Pressing of the throttle lever with the thumb. Keep it pressed to keep moving.

I took out the rubber grip to see if the throttle angle can be adjusted, and found that the handlebar actually has a keyslot.

This keyslot is for the wires to route internally from the throttle and brake levers to the central computer, and also means that the throttle position is fixed.

The rubber grip has a corresponding shape to prevent grip rotation when mounted on the handlebar. Clever design! That said, you can probably use a standard bicycle rubber grip or lock on grip on the ES2 handlebar.

Handlebar measures about 22.2mm in diameter, which is the same standard as bicycle flat handlebars.

Grip length is about 110mm, slightly shorter than bicycle grip lengths. The throttle position cannot be moved, so if you replace the grip, it needs to be about the same length.

Another look at the display and power button. Looks neat and tidy!

Brand name printed clearly on the handlepost.

Charging port located on the handlepost. This is also where you can attach an additional battery (for additional range and power) if needed.

Charging port with a rubber cover. The rubber cover does not fit really well, as it tends to detach on its own, exposing the charging port. Take note if you ride in the rain (not recommended).

I got my ES2 from Mighty Velo in Singapore, which is now the official distributor of Segway Ninebot products. At the time when I bought it, the ES2 was on sale (it is always on sale) at $599. With a $60 Black Friday coupon from Qoo10, the final price was just $539! I basically went to the shop, bought it using the Qoo10 app and voucher on my phone, and collected it from the shop! Not only is the price quite attractive, it is also covered by warranty for up to one year, since it is bought from the distributor and not other online websites (where the price can be a bit cheaper still).

Actual weight is 12.4kg, which is the same as what is claimed by the manufacturer. This makes the ES2 heavier than any of my other bicycles!

In the next two posts, I shall elaborate more on the other parts of the ES2 e-scooter, such as the suspension, the lights, and the folding mechanism.

Friday, March 8, 2019

Ascent Bolt Mini Velo: Geometry Comparison + Ride Review

In the first part of the Ascent Bolt mini velo introduction, the general specifications and key features of the frameset was shown. In this second post, I will compare the geometry of the Ascent Bolt mini velo, and to see how it rides! Whether it rides well or not is very important, as a bicycle not just needs to look good, it should also ride well.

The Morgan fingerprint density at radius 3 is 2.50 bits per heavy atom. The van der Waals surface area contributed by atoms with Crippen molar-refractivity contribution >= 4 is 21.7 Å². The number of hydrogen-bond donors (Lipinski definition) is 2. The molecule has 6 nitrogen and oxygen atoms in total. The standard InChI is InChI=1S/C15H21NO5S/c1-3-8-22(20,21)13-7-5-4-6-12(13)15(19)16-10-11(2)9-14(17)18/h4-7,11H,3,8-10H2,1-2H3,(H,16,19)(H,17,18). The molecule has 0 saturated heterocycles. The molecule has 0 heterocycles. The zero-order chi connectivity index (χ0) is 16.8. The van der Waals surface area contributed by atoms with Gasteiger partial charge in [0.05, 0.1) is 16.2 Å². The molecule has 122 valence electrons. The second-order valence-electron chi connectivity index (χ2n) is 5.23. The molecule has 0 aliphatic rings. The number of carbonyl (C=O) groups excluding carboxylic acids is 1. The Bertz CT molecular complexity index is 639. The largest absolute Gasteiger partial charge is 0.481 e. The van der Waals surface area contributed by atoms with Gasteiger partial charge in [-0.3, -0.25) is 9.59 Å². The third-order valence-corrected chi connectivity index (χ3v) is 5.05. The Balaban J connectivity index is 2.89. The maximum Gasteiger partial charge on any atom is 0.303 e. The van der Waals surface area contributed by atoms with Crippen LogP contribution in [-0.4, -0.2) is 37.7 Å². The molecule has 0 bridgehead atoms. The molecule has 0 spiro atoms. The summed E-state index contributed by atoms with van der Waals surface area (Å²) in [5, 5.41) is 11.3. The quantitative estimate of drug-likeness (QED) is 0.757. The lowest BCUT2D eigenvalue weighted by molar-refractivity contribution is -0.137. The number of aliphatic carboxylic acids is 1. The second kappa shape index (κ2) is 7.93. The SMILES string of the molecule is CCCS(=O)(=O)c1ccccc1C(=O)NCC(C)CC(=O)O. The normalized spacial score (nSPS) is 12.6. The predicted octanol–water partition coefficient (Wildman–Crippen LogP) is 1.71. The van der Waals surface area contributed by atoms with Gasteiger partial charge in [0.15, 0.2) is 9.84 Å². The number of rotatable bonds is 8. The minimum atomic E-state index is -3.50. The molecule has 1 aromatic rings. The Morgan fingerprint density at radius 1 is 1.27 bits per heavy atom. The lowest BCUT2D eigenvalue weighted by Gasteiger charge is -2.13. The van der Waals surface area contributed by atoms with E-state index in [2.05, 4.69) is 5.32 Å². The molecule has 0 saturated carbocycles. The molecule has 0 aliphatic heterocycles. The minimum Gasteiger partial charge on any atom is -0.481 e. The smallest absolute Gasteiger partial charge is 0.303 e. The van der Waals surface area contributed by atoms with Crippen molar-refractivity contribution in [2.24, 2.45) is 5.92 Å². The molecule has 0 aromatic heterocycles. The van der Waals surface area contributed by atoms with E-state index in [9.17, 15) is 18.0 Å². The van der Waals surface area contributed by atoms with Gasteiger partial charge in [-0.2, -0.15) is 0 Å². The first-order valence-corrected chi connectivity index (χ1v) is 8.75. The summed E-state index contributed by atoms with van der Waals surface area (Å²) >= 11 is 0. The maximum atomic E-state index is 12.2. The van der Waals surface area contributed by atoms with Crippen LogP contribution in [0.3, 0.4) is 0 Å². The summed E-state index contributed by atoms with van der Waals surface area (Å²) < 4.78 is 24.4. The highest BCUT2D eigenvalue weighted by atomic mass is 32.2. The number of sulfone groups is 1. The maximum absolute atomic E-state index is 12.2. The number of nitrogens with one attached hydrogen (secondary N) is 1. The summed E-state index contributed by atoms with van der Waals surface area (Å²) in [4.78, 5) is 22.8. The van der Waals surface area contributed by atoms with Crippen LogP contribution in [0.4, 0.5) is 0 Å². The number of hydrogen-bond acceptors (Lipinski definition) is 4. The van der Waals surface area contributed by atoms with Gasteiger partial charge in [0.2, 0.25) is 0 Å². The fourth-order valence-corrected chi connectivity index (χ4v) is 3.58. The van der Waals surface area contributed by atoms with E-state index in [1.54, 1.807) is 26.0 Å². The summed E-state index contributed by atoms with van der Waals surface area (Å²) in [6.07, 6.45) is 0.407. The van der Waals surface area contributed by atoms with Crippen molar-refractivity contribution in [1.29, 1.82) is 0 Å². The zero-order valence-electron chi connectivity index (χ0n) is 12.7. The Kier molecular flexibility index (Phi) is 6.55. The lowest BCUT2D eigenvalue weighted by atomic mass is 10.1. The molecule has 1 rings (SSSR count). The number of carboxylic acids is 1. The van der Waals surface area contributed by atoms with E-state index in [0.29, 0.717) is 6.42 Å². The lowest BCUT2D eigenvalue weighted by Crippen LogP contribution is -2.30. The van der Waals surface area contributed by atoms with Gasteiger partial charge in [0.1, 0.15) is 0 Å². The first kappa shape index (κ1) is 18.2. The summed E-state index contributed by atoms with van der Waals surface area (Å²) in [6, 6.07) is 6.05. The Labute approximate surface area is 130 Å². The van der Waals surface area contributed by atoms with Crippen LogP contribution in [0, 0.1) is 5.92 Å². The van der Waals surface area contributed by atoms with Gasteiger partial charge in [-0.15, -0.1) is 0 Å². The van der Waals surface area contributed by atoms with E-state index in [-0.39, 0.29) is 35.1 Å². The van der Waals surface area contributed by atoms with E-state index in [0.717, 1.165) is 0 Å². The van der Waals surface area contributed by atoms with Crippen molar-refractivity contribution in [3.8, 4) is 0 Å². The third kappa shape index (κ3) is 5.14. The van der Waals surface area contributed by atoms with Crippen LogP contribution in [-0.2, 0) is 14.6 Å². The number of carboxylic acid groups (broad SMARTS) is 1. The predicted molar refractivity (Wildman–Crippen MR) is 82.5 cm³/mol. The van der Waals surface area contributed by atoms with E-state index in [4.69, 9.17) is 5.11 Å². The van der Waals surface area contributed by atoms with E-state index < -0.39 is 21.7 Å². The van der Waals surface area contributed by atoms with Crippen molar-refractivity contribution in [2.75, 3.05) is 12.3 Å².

As the Ascent Bolt mini velo is a custom frameset (not by me, by Ascent Bikes), the bike geometry could be decided by the bike frame designer. Therefore, let's compare the geometry to see how it differs from other similar bikes.

I chose the Dahon MuEX to represent Dahon folding bikes, as I no longer have other mini velos. In a way, I like to use the Dahon MuEX as a benchmark for other small wheeled bikes. As both have a flat handlebar setup, and are small wheeled bikes (although different wheel size), they are similar enough to make a fair comparison.

As always, I align the bottom brackets of the bikes to each other, using it to set a datum for comparing other areas, such as chainstay length, wheelbase, handlebar and saddle position, etc.

The bottom bracket height of the Ascent Bolt is very slightly higher than the Dahon MuEX. It will also depend on your choice of wheels (406 vs 451) and choice of tire (narrow vs wide).

Ascent Bolt has a longer chainstay length. The Dahon MuEX chainstay length is 400mm, so the Ascent Bolt chainstay length looks to be about 420mm.

Distance from bottom bracket to front axle is shorter on the Ascent Bolt. Difference is about 30mm as estimated by eye, as I forgot to take measurements.

Frame and wheelbase comparison. Overall length is about the same, just that the front and rear axle positions are slightly offset.

Overall height of the tire from the ground is about the same. The Ascent Bolt is using 451 wheels with 28-451 tires, while the Dahon MuEX is using 406 wheels with wider 35-406 Kojak tires.

After comparing with the Dahon MuEX, I decided to compare it with the Canyon Endurace road bike as well. Since this mini velo is also designed to be a fast bike, the geometry might be closer to that of a full size road bike.

Using bottom bracket as datum, the Canyon road bike chainstay length is also shorter than the Ascent Bolt by about 20mm.

Saddle height is the same as set to my preference.

The flat handlebar of the Ascent Bolt is just a bit higher than the drop bar on the Canyon, but with a much shorter reach compared to the road shifter hoods on the Canyon. If you change to drop bars, the reach would become the same.

As a side note: I took off the pedals and kickstand from the demo bike, as I wanted to weigh the bike without all these accessories. This also gave me a chance to weigh the accessories on its own.

Very nice and smooth sealed bearing pedals, with a very nice weight too, especially given the large platform. Just 229 grams for the pair.

The length-adjustable kickstand is also surprisingly light weight at just 163 grams. This kickstand is attached to the rear quick release axle.

Seatpost with a saddle clamp that supports a wide area on the saddle rails. This means that you can safely use a carbon saddle rail on this seatpost.